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The Homo sapiens population is classically Homo sapiens.  They have guns aplenty and with few exceptions are ready to use them at a moment’s notice.  Violence, against other species and within their own, is commonplace and for the most part fully accepted.  This characteristic doesn’t show up in this particular scenario, because there are so few of them left (having somehow acquired immunity to the disease).  But they are members of one of the very few species of animal on the planet that slaughters each other in numbers that have grown ever larger in the brief period of time that the species has existed in its so-called “civilized” mode of organization.  They are devious, both with each other and with the Simians.  Unlike the Simians, the Homo sapiens cannot exist for very long without converting one or more elements that they find in their environment into one or more goods and services.  It is the struggle of the Homo sapiens to get to an abandoned dam that lies to the north of where the Simians live so that they can have electrical power that forms the basis of the plot-line.  They are about to run out of power as the fuel supply for their generators runs out.

So the fundamental conflict in the movie is between an apparently egalitarian society of hunter-gatherers, which among other things rejects the use of use of intra-species violence, and the classic Homo sapiens society.  There is no historical indication that if the latter would somehow manage to survive, it would not eventually revert to its economically hierarchical organization based on intra-species violence.  Why?  Because [as I have discussed elsewhere], what has happened in Homo sapiens history is that the ownership means of production that converts elements found in the environment into the goods and services that Homo sapiens needs/uses for survival has been in private hands.  And it is that mode of ownership that eventually leads to violence within and between societies on a larger and larger scale.

I said in the introduction to this column that the movie could be seen as a parable of the conflict that took place tens of thousands of years ago, between the Homo species that we call “Neanderthal” and our own.  [By the way, that name comes from the name of the valley in Germany where the original fossils of that species were found, the Valley (“thal” in German) of the German river “Neander.”)]  It will be fascinating to see where the movie series goes with this one.  And oh yes, the next sequel is set up at the end of the film.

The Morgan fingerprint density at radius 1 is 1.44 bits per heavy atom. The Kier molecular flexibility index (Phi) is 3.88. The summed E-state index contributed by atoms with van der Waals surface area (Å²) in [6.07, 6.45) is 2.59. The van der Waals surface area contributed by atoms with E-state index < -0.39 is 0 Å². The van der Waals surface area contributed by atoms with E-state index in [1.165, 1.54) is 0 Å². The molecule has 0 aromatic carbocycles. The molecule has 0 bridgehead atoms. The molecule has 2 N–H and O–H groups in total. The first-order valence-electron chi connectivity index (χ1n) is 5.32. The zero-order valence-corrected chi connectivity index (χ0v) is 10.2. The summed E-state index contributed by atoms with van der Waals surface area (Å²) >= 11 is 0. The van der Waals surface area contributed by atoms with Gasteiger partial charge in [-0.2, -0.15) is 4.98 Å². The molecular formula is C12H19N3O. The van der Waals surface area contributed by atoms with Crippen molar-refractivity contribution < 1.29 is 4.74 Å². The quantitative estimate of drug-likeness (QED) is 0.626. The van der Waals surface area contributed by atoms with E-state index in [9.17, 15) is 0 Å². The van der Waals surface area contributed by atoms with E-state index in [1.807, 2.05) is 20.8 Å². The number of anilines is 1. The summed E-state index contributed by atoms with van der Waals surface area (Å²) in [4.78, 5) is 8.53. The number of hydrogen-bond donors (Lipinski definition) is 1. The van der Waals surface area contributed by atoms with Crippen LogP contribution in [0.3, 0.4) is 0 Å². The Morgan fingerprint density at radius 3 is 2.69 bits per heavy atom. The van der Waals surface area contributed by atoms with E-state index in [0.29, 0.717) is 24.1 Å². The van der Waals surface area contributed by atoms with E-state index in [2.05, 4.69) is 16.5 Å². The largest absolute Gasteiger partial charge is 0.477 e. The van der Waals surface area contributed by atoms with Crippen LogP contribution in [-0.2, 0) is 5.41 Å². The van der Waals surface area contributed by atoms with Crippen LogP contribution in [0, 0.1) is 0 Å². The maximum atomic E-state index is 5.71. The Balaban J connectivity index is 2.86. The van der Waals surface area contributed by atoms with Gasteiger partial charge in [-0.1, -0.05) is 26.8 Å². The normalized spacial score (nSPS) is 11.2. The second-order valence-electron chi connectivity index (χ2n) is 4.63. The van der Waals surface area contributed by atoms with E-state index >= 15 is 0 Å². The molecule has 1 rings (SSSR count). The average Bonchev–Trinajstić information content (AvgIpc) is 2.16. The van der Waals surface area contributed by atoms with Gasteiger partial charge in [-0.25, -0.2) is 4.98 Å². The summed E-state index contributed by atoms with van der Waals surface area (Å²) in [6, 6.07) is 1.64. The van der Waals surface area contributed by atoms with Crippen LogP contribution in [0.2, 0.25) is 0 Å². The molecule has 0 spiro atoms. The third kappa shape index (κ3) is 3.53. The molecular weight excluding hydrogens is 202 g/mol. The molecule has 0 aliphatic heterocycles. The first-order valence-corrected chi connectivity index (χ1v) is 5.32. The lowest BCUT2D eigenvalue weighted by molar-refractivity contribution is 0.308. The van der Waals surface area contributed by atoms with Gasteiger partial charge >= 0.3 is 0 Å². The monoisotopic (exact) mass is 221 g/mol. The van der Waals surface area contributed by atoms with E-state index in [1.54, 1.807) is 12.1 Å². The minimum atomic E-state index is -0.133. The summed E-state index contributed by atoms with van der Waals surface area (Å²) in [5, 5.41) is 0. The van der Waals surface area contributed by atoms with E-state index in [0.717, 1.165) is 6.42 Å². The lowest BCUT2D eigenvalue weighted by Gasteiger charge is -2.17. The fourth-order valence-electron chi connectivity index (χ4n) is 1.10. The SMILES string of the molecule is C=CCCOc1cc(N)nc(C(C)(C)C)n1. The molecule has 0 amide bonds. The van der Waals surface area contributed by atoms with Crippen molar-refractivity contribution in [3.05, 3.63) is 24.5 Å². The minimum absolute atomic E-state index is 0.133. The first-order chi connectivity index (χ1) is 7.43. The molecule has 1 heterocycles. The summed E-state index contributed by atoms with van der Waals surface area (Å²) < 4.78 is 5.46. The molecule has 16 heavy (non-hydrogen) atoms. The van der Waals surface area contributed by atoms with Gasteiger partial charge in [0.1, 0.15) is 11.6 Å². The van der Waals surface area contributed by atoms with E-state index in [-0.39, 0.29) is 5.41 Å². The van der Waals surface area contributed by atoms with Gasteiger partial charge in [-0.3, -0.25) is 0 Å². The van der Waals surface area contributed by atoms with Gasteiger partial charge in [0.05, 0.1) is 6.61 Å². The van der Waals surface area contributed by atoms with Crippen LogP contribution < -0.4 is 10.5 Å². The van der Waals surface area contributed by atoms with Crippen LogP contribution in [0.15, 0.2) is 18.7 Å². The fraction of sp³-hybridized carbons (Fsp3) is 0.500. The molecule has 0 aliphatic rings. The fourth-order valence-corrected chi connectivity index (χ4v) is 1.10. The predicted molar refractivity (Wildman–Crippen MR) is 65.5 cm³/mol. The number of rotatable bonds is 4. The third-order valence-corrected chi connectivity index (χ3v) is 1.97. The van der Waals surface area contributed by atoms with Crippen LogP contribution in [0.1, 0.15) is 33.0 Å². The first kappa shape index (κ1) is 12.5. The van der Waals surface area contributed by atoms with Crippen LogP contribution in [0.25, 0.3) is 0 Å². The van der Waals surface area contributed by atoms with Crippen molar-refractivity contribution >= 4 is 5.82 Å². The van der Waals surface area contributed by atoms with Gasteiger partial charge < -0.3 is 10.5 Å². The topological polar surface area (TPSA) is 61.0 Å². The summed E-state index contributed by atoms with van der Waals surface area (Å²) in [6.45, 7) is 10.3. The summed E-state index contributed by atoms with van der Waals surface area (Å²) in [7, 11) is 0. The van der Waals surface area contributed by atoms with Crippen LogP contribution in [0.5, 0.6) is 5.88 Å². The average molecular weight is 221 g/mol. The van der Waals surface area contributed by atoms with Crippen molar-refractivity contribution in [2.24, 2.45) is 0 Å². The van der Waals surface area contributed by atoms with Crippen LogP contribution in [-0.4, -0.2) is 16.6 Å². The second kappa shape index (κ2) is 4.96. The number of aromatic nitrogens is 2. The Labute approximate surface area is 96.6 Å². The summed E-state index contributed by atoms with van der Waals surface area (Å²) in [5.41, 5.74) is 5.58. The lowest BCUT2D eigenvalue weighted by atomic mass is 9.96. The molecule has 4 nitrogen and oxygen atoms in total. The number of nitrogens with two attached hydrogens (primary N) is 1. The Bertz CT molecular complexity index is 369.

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There will eventually be a sequel to this column as well, dealing with three questions. 

A) Apparently Homo sapiens and Neanderthals co-existed for tens of thousands of years.  Is there evidence that the former killed off the latter over time, or did the former succeed them, simply through better adaptation to the shared environment over time? 

B) Is there a gene or genes for intra-species violence in Homo sapiens that exists in few other species?  (If they are to survive, all animal species need to have one or more violence genes directing activities at one or more other species.) 

C) If Homo sapiens does have one or more intra-species survival genes is it selected for by the organization of Homo sapien communities around the private ownership of the means of production?  A consideration of these questions will not be appearing your local theater any time soon.


Greanville Post Senior Contributing Editor Steven Jonas, the polymathic author of this article, has published hundreds of essays on politics, history, culture, health and economics, and penned more than 30 books.  His essays normally appear on many venues on the web, including the leading political sites. Dr. Jonas’ latest book is The 15% Solution: How the Republican Religious Right Took Control of the U.S., 1981-2022: A futuristic Novel, Brewster, NY, Trepper & Katz Impact Books, Punto Press Publishing, 2013, and available on Amazon.

99 Life Hacks 4U

Posted: November 26, 2013 in -
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Hey, they’re actually useful.

Sarcastic Charm